The girl, Bailey Nielsen, was accompanied by her grandfather, Charles Nielsen, who spoke to a House panel at the Idaho Statehouse in support of legislation that would allow visitors to Idaho who can legally possess firearms – but not necessarily do – to carry a concealed handgun in urban areas.
“Bailey is carrying a loaded AR-15,” Charles Nielsen told lawmakers. “People live in fear, terrified of that which they do not understand. She’s been shooting since she was 5 years old. She got her first deer with this weapon at 9. She carries it responsibly. She knows how not to put her finger on the trigger. We live in fear in a society that is fed fear on a daily basis.”
He said Bailey was an example of someone who could responsibly handle a gun and lawmakers should extend that to nonresidents.
“When they come to Idaho, they should be able to carry concealed, because they carry responsibly,” he said. “They’re law-abiding citizens. It’s the criminal we have to worry about.”
Republican Rep. Christy Zito, who is proposing the measure opposed by the three Democrats on the House State Affairs Committee, said the legislation is intended to clear up confusion about state gun laws.
Idaho permits residents 18 and older to carry a concealed handgun within city limits in the state without a permit following a new law that went into place last summer. The legislation would extend that to any legal U.S. resident or armed services member.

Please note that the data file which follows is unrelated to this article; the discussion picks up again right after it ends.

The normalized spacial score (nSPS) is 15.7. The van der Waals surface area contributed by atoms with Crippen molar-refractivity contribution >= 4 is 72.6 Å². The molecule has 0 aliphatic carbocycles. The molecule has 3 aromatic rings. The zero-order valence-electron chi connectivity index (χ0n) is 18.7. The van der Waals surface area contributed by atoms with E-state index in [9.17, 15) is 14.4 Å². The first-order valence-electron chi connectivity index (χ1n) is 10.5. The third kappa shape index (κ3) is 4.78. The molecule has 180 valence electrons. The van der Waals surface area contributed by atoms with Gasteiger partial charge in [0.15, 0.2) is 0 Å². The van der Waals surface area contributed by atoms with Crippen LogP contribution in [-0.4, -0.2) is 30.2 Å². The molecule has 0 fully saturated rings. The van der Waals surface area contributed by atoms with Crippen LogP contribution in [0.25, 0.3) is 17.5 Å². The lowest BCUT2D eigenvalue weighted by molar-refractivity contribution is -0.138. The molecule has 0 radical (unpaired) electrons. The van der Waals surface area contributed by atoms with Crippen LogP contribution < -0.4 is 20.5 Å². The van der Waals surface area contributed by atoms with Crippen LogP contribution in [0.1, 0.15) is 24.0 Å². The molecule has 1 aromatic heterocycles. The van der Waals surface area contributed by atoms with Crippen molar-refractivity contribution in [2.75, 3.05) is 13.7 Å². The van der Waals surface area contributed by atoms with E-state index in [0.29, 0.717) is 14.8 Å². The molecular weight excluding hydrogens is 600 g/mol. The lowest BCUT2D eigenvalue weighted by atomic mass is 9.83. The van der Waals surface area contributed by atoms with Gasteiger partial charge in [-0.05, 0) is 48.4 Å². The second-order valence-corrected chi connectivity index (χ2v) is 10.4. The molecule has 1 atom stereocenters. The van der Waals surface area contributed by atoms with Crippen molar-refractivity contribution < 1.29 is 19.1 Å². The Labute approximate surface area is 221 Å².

“I stand here before you today as a mother and grandmother who has had to use a firearm to defend their child,” Zito said, recounting when two men once approached her vehicle with her daughter inside. “Even though I didn’t have to pull the trigger, just the fact that they could see it, and they knew that I had it, was the determining factor.”
Opponents say allowing teenagers to carry a concealed weapon without a permit within city limits could lead to shootings.
“The vast majority of states require that a person get a permit before carrying a concealed gun in public,” said Diana David of Moms Demand Action, an organization that seeks public safety measures to protect people from gun violence. “That’s a common-sense policy.”